The Sea of Galilee data set has enchanted my colleagues and me because the data has comprehensible defects that have frustrated many of our image estimation designs. The best results found so far were prepared for us here by Antoine Guitton based on our 2004 Geophysics paper.
We are given depth-sounding data from the Sea of Galilee. The Sea of Galilee is unique because it is a fresh-water lake below sea-level. It seems to be connected to the Great Rift (pull-apart) valley crossing East Africa. The ultimate goal is to produce a good map of the depth to bottom, and images useful for identifying archaeological, geological, and geophysical details of the water bottom. In particular, we hope to identify some ancient shorelines around the lake and meaningful geological features inside the lake. The ancient shorelines might reveal early settlements of archeological interest or old fishing ports. The pertinence of this data set to our daily geophysical problems is threefold: (1) We often need to interpolate irregular data. (2) The data has noise bursts of various types. (3) The data has systematic error (drift) which tends to leave data-acquisition tracks in the resulting image.
The Galilee data set was introduced in chapter and recently plotted in Figure . Actually, that figure is a view of 2-D model space. One of the first things I learned (the hard way) is the importance of viewing both the model space and the residuals in data space.
Be sure to plot both model space and data space. You should try to understand the results in both spaces and might like to watch movies of each as the iteration progresses.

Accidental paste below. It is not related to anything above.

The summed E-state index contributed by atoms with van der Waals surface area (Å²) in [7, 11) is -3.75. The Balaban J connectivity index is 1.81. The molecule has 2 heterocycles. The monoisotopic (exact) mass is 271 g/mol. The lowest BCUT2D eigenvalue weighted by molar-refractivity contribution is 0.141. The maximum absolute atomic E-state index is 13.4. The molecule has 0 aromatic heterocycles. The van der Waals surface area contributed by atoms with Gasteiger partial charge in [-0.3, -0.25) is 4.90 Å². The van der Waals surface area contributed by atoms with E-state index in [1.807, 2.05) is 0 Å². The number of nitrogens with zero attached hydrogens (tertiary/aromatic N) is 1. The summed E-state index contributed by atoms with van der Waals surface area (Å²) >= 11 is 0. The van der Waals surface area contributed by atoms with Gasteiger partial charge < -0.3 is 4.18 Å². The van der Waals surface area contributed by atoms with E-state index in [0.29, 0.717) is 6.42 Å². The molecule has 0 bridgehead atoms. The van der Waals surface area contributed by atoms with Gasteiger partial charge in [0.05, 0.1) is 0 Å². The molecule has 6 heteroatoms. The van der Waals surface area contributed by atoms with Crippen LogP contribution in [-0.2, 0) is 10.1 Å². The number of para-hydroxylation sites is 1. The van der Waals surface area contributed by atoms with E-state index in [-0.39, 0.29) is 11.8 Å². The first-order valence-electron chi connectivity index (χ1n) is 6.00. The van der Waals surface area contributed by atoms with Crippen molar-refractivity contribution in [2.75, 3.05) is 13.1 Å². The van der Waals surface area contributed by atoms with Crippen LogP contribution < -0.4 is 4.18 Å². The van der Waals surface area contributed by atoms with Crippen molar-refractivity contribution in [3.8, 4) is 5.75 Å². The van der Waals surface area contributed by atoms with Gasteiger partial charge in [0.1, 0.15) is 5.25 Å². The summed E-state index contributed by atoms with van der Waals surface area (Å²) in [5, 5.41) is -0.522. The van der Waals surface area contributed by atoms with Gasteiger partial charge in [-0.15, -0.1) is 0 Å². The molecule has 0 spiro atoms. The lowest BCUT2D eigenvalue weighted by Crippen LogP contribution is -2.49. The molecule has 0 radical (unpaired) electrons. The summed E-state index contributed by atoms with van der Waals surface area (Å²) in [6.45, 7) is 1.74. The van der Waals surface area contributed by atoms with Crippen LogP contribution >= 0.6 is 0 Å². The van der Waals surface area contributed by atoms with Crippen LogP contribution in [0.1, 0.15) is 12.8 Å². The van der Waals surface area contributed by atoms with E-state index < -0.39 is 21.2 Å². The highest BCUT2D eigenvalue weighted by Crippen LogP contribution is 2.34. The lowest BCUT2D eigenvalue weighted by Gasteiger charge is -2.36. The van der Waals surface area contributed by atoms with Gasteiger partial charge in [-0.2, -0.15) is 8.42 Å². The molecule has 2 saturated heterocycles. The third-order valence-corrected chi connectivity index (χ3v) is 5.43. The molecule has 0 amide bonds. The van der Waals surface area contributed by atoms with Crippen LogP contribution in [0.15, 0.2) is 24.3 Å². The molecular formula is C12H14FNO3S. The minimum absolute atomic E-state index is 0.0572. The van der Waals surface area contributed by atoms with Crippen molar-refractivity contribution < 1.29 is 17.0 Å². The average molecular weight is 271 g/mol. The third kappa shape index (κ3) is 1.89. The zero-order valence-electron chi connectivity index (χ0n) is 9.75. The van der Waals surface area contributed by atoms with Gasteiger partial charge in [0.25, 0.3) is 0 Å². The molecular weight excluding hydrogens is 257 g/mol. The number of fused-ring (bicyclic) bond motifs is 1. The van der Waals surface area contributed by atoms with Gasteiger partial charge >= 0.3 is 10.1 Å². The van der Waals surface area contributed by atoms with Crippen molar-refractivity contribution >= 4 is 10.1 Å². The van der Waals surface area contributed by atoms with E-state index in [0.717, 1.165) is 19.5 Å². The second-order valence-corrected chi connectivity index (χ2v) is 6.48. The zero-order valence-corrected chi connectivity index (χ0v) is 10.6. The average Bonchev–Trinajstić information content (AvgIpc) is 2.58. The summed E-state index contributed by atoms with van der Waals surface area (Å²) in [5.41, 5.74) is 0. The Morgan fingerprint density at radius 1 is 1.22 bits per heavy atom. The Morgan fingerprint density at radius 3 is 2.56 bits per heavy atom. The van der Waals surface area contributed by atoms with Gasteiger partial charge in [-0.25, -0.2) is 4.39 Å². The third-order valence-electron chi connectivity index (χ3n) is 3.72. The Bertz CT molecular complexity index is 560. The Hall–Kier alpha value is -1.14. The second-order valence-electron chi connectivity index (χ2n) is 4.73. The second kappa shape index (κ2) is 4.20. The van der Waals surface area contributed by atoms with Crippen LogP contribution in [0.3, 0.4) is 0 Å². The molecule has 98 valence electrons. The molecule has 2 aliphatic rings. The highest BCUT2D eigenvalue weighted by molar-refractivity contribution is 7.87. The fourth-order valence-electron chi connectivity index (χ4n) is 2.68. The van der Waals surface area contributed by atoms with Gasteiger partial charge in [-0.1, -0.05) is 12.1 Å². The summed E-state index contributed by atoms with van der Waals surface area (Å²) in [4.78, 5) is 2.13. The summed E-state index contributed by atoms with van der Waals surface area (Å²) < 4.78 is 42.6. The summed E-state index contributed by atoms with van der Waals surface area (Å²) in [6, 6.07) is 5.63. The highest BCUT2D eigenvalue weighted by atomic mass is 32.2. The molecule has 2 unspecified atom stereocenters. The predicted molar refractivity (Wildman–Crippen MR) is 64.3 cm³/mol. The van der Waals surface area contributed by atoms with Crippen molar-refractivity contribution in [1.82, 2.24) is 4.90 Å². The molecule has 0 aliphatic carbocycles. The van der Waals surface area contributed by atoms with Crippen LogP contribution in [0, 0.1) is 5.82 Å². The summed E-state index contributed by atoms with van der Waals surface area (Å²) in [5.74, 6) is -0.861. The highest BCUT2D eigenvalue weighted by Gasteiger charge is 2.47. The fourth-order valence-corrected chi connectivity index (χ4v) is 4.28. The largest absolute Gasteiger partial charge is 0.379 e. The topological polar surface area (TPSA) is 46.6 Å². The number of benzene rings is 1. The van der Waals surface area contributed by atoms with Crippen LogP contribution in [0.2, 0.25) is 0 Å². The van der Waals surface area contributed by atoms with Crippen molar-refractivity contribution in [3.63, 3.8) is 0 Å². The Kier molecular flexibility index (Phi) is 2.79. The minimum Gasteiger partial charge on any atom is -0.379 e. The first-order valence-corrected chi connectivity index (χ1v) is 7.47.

The raw data (Figure ), is distributed irregularly across the lake surface. It is 132,044 triples (xi,yi,zi), where xi ranges over about 12 km, where yi ranges over about 20 km, and zi is depth in multiples of 10 cm. (It would have been helpful if a fourth value had been included, the clock-date time ti, of the measurement.) The ship surveyed a different amount of distance every day of the survey. Figure displays the whole survey as one long track. On one traverse across the lake, the depth record is U shaped. A few V shaped tracks result from deep-water vessel turn arounds. All depth values (data points) used for building the final map are shown here. Each point corresponds to one depth measurement inside the lake. For display convenience, the long signal is broken into 23 strips of 5718 depth measurements. We have no way to know that sometimes the ship stops a little while with the data recorder running; sometimes it shuts down overnight or longer; but mostly it progresses at some unknown convenient speed. So the horizontal axis in data space is a measurement number that scales in some undocumented way to distance along the track.